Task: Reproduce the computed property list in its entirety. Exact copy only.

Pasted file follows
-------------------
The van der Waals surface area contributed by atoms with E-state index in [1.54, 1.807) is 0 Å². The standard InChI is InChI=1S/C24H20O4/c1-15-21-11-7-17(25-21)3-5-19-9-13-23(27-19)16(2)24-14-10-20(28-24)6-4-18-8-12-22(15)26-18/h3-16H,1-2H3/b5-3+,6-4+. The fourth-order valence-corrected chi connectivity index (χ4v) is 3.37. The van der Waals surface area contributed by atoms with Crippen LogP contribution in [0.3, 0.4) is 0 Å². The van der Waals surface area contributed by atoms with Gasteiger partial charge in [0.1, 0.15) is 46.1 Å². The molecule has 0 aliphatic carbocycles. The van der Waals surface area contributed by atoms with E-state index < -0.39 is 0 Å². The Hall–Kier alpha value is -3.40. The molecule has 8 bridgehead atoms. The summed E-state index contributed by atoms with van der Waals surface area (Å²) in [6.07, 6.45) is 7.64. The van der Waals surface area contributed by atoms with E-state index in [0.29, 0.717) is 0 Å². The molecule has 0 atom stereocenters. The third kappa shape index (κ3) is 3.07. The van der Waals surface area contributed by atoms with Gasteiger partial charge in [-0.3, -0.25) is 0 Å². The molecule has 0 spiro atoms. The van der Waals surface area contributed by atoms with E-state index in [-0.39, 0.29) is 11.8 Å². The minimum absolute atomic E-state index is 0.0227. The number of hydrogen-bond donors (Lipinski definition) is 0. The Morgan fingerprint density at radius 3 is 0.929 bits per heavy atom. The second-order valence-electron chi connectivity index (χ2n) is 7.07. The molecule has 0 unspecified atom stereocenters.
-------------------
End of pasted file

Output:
The van der Waals surface area contributed by atoms with E-state index in [1.54, 1.807) is 0 Å². The standard InChI is InChI=1S/C24H20O4/c1-15-21-11-7-17(25-21)3-5-19-9-13-23(27-19)16(2)24-14-10-20(28-24)6-4-18-8-12-22(15)26-18/h3-16H,1-2H3/b5-3+,6-4+. The fourth-order valence-corrected chi connectivity index (χ4v) is 3.37. The van der Waals surface area contributed by atoms with Crippen LogP contribution in [0.3, 0.4) is 0 Å². The van der Waals surface area contributed by atoms with Gasteiger partial charge in [0.1, 0.15) is 46.1 Å². The molecule has 0 aliphatic carbocycles. The van der Waals surface area contributed by atoms with E-state index < -0.39 is 0 Å². The Hall–Kier alpha value is -3.40. The molecule has 8 bridgehead atoms. The summed E-state index contributed by atoms with van der Waals surface area (Å²) in [6.07, 6.45) is 7.64. The van der Waals surface area contributed by atoms with E-state index in [0.29, 0.717) is 0 Å². The molecule has 0 atom stereocenters. The third kappa shape index (κ3) is 3.07. The van der Waals surface area contributed by atoms with Gasteiger partial charge in [-0.3, -0.25) is 0 Å². The molecule has 0 spiro atoms. The van der Waals surface area contributed by atoms with E-state index in [-0.39, 0.29) is 11.8 Å². The minimum absolute atomic E-state index is 0.0227. The number of hydrogen-bond donors (Lipinski definition) is 0. The Morgan fingerprint density at radius 3 is 0.929 bits per heavy atom. The second-order valence-electron chi connectivity index (χ2n) is 7.07. The molecule has 0 unspecified atom stereocenters.